The Supreme Court order prohibiting under 18-year-olds from becoming Govindas did little to deter children in the city from participating in human pyramids. At least two children sustained injuries Thursday and were rushed to Sion Hospital.
Prati Koriya (15) was rushed to the hospital after he fractured his left thigh. He was part of the second tier of a human pyramid when his foot slipped in Dharavi’s Kumbharwada area, where he participates every year. “We know about the SC order but he has been doing it every year and is skillful,” said his elder sister Mamta Koriya as Prati lay unconscious on the hospital cot.
Mamta said he lost balance when water was thrown on the pyramid by locals and he was attempting to save two younger boys from slipping.
Across Mumbai, at least 150 govindas were injured, of which 45 were admitted in several government hospitals, according to Brihanmumbai Municipal Corporation (BMC) data.
Last year, the count of those injured on the day of celebrations was 130 though the figure had risen to 364 the next day. The 20-ft height cap of pyramids forced several mandals to comply with the SC order even as children continued to participate in mandals.
Rajawadi hospital admitted the maximum injured (four), while other hospitals such as Sion, Nair, KEM and Bandra Bhabha admitted one each.
Prati, a Class IX student of Amulak Amirchand Bhimji High School, will undergo surgery Friday at Sion Hospital. Like him, Sahil Patekar (13) too fell off the human pyramid in Matunga’s Labour Camp area. According to the doctor treating him, he sustained a contused lacerated wound on his head. Patekar was, however, discharged by late evening from Sion Hospital.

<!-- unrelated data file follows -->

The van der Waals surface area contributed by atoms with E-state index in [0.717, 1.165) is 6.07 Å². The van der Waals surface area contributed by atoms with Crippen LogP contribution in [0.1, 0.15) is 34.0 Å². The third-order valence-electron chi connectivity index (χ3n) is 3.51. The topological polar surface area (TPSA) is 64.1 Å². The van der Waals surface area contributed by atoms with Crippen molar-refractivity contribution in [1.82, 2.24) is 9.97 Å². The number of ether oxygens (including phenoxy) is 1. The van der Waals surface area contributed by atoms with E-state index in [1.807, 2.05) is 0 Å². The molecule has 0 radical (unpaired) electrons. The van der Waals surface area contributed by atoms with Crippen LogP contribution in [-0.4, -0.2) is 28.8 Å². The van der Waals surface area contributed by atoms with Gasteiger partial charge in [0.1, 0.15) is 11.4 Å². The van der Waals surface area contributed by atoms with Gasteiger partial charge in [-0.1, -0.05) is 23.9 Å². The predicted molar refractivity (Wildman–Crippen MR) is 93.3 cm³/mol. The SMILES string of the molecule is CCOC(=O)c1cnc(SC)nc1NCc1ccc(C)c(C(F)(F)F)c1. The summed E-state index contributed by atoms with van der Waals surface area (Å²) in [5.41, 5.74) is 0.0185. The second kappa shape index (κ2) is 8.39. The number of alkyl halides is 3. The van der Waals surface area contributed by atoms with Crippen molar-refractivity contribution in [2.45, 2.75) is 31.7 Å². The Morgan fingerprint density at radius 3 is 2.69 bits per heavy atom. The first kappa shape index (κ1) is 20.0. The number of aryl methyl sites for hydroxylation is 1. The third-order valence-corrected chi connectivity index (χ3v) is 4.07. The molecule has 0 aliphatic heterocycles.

“We reserved 10 beds in major hospitals and five in peripheral hospitals for patients injured during the celebration. We had sent an alert for all doctors in case the patient load increased. We had already made arrangements for operation theatres, availability of X-ray, CT Scan and MRI tests for Govindas,” said Dr Avinash Supe, director of tertiary education and medical colleges, BMC.
At the state-run JJ Hospital, according to Superintendent Dr Sanjay Surase, a disaster ward was kept ready for treating injured patients.
According to treating doctors, most injuries consist of abrasions and fractures this year. No fatal injury was reported by the BMC until Thursday night.